IMG_0532.JPGharmless garden spider unless you are a fly

What I guess I marvel most at is that there are few anomalies in nature. Oak trees grow acorns, not cherries. Spiders eat flies, moths and other insects. Each living thing in the natural world has its own purpose and lives to fulfill it. But then there are no freedoms either. They do what they do because it is what they were created to do. We people were given freedom. Free will. A brain that we use to function, or allow to confuse us .

And then there are storms. Four actually, in the Atlantic right now. Each one is steered and guided by so many factors, the temperature of the ocean, wind and water currents, high or low pressure systems in the atmosphere. Like this one, named Florence

unnamed.png(https://www.nhc.noaa.gov/refresh/graphics_at1+shtml/?#wcontents)Natl Hurricane Ctr

This may not have my little NC coastal town’s name on it but we are in the “cone of possibility”. Not strange. This time of year is the peak season for these storms. And we are told how and when to prepare in case it comes too close. There are no hurricane shelters here because no place will be safe.

I lived in different places in Florida from 2004-2006, 2005 being the year Katrina hit New Orleans and there were so many named storms that year they exhausted the alphabet and began over with AA, BB, CC. The season went long into December.

So last year was not a good year, either, with Harvey, Irma, Maria. I guess this year is catching up from having no storms in August. Maybe it’s better to get them all over with in one week.

Assuming that is, that we will.

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So while we batten down the hatches against whatever may or may not come, enjoy the last drops of summer. Notice the turning of the leaves. The bite in the air that is a harbinger of Autumn.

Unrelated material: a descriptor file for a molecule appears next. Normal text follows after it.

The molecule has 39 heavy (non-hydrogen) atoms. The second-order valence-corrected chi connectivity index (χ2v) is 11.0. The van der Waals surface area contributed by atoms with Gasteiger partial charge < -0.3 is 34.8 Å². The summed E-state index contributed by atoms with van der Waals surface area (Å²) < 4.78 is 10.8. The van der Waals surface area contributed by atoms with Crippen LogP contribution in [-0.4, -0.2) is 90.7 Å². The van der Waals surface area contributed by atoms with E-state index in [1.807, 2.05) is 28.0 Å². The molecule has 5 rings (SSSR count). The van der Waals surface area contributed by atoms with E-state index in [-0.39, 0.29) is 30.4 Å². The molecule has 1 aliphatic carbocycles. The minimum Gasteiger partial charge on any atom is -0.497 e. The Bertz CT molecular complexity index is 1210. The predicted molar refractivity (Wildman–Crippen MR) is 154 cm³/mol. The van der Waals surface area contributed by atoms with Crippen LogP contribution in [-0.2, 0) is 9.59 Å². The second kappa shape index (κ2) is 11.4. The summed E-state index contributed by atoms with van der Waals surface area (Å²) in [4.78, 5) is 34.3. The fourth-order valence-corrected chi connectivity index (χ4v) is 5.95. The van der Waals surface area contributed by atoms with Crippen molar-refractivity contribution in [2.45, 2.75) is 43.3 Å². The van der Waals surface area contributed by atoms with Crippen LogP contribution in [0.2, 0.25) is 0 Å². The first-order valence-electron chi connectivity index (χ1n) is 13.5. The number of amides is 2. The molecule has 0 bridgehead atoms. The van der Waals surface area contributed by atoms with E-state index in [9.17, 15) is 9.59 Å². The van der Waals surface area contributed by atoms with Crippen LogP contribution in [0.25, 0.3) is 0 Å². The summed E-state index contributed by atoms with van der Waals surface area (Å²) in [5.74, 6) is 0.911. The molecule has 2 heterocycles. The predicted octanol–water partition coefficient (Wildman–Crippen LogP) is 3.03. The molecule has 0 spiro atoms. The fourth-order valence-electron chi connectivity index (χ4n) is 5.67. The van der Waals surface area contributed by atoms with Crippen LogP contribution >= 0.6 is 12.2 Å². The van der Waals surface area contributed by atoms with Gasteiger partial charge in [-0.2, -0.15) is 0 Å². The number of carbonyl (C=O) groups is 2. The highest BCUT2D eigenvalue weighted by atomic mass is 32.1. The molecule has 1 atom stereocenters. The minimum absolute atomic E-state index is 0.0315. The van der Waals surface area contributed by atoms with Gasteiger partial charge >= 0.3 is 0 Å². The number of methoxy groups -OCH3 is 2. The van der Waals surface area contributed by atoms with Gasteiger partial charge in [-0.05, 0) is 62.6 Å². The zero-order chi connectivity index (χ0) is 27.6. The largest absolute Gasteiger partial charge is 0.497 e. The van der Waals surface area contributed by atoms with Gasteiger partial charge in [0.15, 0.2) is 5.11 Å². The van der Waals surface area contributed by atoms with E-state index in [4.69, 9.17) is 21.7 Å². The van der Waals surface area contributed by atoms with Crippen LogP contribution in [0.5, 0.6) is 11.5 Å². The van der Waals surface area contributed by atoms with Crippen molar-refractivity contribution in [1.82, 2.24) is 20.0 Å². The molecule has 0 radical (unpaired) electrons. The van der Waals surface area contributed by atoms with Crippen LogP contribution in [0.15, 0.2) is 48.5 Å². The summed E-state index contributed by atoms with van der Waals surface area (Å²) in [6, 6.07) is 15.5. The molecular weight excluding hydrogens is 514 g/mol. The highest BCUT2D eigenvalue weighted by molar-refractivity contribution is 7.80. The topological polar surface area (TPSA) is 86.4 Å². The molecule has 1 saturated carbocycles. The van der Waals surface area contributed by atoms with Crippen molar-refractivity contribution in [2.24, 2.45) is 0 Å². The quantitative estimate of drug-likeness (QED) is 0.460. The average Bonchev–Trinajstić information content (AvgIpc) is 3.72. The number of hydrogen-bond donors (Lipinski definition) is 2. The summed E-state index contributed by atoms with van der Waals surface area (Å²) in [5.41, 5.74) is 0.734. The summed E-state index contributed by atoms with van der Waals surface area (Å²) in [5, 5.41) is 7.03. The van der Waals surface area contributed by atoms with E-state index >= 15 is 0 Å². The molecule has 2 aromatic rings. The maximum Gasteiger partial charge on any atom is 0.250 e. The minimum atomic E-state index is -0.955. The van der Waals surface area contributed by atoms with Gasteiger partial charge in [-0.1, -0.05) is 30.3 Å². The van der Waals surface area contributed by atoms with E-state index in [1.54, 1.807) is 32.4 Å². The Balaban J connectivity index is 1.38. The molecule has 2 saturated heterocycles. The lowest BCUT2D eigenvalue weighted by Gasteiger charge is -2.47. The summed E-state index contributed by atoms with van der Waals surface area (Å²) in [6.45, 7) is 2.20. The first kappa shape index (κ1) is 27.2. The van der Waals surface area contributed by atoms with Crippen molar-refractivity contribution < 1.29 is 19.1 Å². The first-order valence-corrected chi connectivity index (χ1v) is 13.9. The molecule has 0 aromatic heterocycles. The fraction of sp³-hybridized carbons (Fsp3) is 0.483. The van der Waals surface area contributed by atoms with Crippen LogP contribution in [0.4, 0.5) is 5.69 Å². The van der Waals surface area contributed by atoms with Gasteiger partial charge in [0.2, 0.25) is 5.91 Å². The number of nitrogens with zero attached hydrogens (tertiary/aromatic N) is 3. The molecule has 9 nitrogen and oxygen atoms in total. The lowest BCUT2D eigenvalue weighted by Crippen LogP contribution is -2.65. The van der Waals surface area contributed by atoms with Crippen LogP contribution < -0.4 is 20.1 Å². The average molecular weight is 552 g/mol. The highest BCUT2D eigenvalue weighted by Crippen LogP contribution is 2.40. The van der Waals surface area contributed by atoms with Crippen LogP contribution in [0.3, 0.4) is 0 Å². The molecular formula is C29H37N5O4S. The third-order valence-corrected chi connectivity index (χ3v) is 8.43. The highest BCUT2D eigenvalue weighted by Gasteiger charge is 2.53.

endings, beginnings

Today is the last day of June. Which brings the first of July. Each day ends and a new one begins following the night that divides them.

A butterfly lays its eggs on a host plant which, when the larva emerges, will feed it until it is ready to create its cocoon where it will magically end that life and transform into a butterfly, and begin again

IMG_0061.JPG swallowtail on fennel  IMG_0064.JPG

A plant wakes from winter sleep and emerges in spring and buds grow, bursting open with the sun’s warmth and spring rains

IMG_0067.JPG                                                         Hibiscus “Pinot noir”

IMG_0070.JPG                                                        macrophylla Hydrangea

IMG_0069.JPG                                                                  star gazer Lily

IMG_0073.JPG                                                                         Calla lily

IMG_0072.JPG                                                  Echinacea, shasta daisies

The joy of the wonders of nature overwhelms me. The colors, fragrances, designs, all grace this planet each spring. Fall comes and they fade, preparing for sleep, having offered their very best to us for a season.

They sleep, and then they begin it all again.

“Commit to the Lord whatever you do and He will establish your plans.”                   Proverbs 16:3

 

 

writing

I doubt I would have even gone to college at all if my parents had not insisted on it. I really did not know what to study. My first choice of college was a school one of my (I thought) best friends attended. They were not happy about my grades. So another classmate suggested I apply to her choice. It made sense– at the time I was a New Jersey transplant and she was headed to North Carolina, my home state. As it happened my application was swept up because 100% of applicants were accepted to keep the little Quaker school afloat. And it is still floating.

Not surprising my freshman roommate did not make it past first semester. Had the school offered majors in marijuana and live-in boyfriends she’d have aced. So my second semester I went from endless nights sleeping on the commons area sofa to a single room.

But I digress.

Having no clear idea what I wanted to do with my life I declared an English major. For a reader it made sense. The critical thinking part I had to tweak a bit.

Likely the most difficult class was Modern Lit– D. H. Lawrence, James Joyce and Virginia Woolf. Pretty sure I didn’t read more than a chapter or 2 of Ulysses. Probably the most senseless novel I read. Ever. Not only no punctuation but pages with nothing but doodles… Joyce’s Portrait of the Artist as a Young Man was also completely lost on me. Somehow I managed to write coherent papers on these “works” but I’d have liked to’ve been a fly on the wall in my professor’s office just to see her try to make sense of my words. Especially with Woolf’s To the Lighthouse or Mrs. Dalloway. None of these books made a lasting impression on me. Certainly not like C. G. Jung’s Man’s Search for Meaning did freshman year.